This book integrates the ideas of Keynes, Minsky, the Austrian economists, Soros (reflexivity), and others.  The author was very willing to interact with the view of those that might not fully agree with him, and yet bring out the areas where they do agree.

And the author tests the five lenses on five bubbles:

  • The tulip bubble
  • The Great Depression
  • Japan in the late 80s
  • The Asian crisis in 1997
  • The US Housing Crisis 2006-?

Not surprisingly the crises chosen support the theory.  It would be interesting to see what the author would say on other bubbles, like the South Sea Bubble, the Tech Bubble, etc.

And so the author summarizes his case, and I think he does it well. But then he takes it a step further, and effectively says, “Well, is there an obvious bubble to point out now?”  And so he points out China.  The debts, the manipulation, malinvestment, bad incentives, etc.  You can read it for yourself and draw your own conclusions.

My main verdict on this book is that it provides a firm basis for evaluating bubbles.  I place it behind “Manias, Panics, and Crashes,” and “Devil Take the Hindmost,” but not by much.  To the author: Great job.


I disagree with the idea that booms and busts are a capitalist phenomenon.  Command-and-control economies do have booms and busts — the Great Leap Forward was a boom followed by a tremendous bust.  The effort to plant cotton in the Soviet Union was short-lived, leading to declining yields and destruction of the ecology of the Aral Sea.  There are more examples than this; at least in capitalism, the boom yields some decent rewards.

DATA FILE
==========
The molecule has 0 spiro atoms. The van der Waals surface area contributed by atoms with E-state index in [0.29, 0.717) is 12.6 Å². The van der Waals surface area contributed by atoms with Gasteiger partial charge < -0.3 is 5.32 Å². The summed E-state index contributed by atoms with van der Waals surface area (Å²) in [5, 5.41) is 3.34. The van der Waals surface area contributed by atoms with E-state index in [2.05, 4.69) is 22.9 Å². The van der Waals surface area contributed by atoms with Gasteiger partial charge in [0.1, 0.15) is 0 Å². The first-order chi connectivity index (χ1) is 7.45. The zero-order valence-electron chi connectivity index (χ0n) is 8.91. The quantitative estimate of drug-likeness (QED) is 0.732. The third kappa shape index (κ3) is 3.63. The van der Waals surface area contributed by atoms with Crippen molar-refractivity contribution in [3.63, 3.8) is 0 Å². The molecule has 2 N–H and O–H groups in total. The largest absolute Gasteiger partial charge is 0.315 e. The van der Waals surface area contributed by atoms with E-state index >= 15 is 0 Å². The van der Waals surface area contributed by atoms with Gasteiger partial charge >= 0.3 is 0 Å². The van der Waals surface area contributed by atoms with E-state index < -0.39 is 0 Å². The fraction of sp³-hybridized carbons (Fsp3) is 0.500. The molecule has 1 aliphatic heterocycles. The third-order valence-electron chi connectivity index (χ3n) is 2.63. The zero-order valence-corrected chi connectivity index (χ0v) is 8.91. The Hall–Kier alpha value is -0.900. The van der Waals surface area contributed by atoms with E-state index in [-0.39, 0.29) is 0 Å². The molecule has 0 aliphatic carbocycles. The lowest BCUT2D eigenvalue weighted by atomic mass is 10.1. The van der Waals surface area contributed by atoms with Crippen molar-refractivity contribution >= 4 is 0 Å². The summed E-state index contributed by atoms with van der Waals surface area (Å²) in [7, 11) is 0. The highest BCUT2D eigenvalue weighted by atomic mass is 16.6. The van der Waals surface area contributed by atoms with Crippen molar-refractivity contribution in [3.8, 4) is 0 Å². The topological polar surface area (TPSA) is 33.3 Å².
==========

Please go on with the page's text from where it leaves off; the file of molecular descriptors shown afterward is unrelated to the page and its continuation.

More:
Who would benefit from this book:

Anyone who wants a better understanding of the boom-bust cycle will benefit from this book.  The author has nailed it in my opinion.  This book will help you to properly skeptical in the next unsustainable boom, and minimize your exposure to the bust.

If you want to, you can buy it here: Boombustology: Spotting Financial Bubbles Before They Burst.

Full disclosure: I asked the publisher for the book, and they sent it to me.

If you enter Amazon through my site, and you buy anything, I get a small commission.  This is my main source of blog revenue.  I prefer this to a “tip jar” because I want you to get something you want, rather than merely giving me a tip.  Book reviews take time, particularly with the reading, which most book reviewers don’t do in full, and I typically do. (When I don’t, I mention that I scanned the book.  Also, I never use the data that the PR flacks send out.)

Most people buying at Amazon do not enter via a referring website.  Thus Amazon builds an extra 1-3% into the prices to all buyers to compensate for the commissions given to the minority that come through referring sites.  Whether you buy at Amazon directly or enter via my site, your prices don’t change.